Dmitry Medvedev, Deputy Chairman of Russia’s Security Council, asserted that 325,000 people enlisted for contract-based military service in the Russian Army between Jan. 1 and Sept. 26, 2023. Earlier on Sept. 3, Medvedev was claiming that 280,000 people had signed contracts. Therefore, if he is to be believed, the rate of recruitment has increased from 1,500 to 2,000 people per day.
The Voyennye Advokaty [Military Lawyers] Telegram channel points out that the upper age limit for serving in the reserve will be increasing each year by one year, starting on Jan. 1, 2024, from 50 to 55. Not only will mobilized soldiers see an extension of the duration of service, but draft offices could now call up 50-year-old men if a new wave of mobilization takes place. In theory, people who turned 50 in 2023 should not be impacted, since draft offices should be proactively retiring them from service. In practice, however, this does not always happen. Consequently, they are advised to double check that the retirement has been processed by requesting a mark in their passport and military ID to indicate they are no longer liable for military service.
BBC News Russian reviewed the statements of senior Russian officials concerning the number of people needed and recruited to continue the war against Ukraine in the upcoming months, in order to ascertain their veracity and the likelihood of a new wave of mobilization. The latter appears unlikely at this point, because draft offices will be busy with the fall regular conscription campaign, which begins on Oct. 1. That said, a type of "covert mobilization" cannot be excluded if new conscripts are pressured into signing contracts during their conscription service.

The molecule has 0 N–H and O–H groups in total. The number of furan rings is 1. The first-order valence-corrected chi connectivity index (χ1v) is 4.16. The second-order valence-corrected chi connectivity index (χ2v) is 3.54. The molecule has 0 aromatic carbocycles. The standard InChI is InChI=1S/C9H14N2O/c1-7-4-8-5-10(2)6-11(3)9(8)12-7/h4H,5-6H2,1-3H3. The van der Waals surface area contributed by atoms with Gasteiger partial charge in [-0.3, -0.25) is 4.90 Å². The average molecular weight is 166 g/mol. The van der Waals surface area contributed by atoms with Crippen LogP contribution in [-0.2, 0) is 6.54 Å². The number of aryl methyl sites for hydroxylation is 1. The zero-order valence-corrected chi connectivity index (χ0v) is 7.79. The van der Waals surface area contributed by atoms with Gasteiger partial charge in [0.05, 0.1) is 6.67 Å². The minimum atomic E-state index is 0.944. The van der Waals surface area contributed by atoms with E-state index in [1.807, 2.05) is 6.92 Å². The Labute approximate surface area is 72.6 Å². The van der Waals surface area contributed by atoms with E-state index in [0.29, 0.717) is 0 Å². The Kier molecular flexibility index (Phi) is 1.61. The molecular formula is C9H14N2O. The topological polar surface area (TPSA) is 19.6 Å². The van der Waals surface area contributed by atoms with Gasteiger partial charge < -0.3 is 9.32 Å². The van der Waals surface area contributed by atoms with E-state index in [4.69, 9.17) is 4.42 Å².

A mobile recruitment station was set up in the town of Aleksandrov, Vladimir region, seeking local men for contract military service in Ukraine. Covert mobilization is well underway in the region, which clearly transpires as the local government keeps reporting about groups of volunteer fighters being deployed to the frontline.
A local defense force titled Oplot [Stronghold] has been enrolling volunteers in the Rostov region since August 2023 for the protection of the region from "both external and internal enemies." Founder of Oplot Valeriy Bova committed to back up law enforcement in crushing street protests that may erupt in the wake of the presidential elections in Russia. The group is led by ex-Wagner members and can be joined even by those who were rejected by draft offices. Bova estimates that the group currently has about 50 members, but plans to enroll up to 300 more men by March 2024.
Irina Krynina, who was among the women who released a video address last Sept. 1 pleading to organize a large-scale prisoner-of-war exchange, fled to Kyiv to reunite with her husband. She became the first Russian woman to join her husband, held prisoner of the war, through a bespoke project called "We Give Your Husband Back." Speaking with the Lyudi Baikala [People of Baikal] independent media outlet, Krynina reaffirmed that the family had no intention to return to Russia in the near future.
An ex-convict, recruited for the war by the Russian Ministry of Defense, recorded a video complaining about beatings by fellow soldiers from the Storm-Z unit as punishment for firing his assault rifle while intoxicated. The man admitted to the shooting but claimed that "all precautions were taken to avoid harming civilians" and expressed his intention to disable himself just to leave the unit’s quarters, as he feared reprisal.
A mobilized former employee of the Ministry of Emergency Situations recorded an address to Putin, complaining that instead of food, soldiers were given rotten lemons, and instead of drinking water, they received technical water. He expected this issue to be addressed, but he was assaulted at the unit's quarters and threatened to be tied to a tree near the forward positions. Upon returning from leave after being transferred to another unit, the man was finally able to inform journalists from the Sibir.Realii [part of Radio Free Europe/Radio Liberty] online media outlet about what had happened.
In the Kursk region, near the village of Kozino, military personnel crashed into a power pylon because the operator mechanic failed to control the vehicle. As a result of the accident, one soldier died, and two others were injured and taken to the hospital.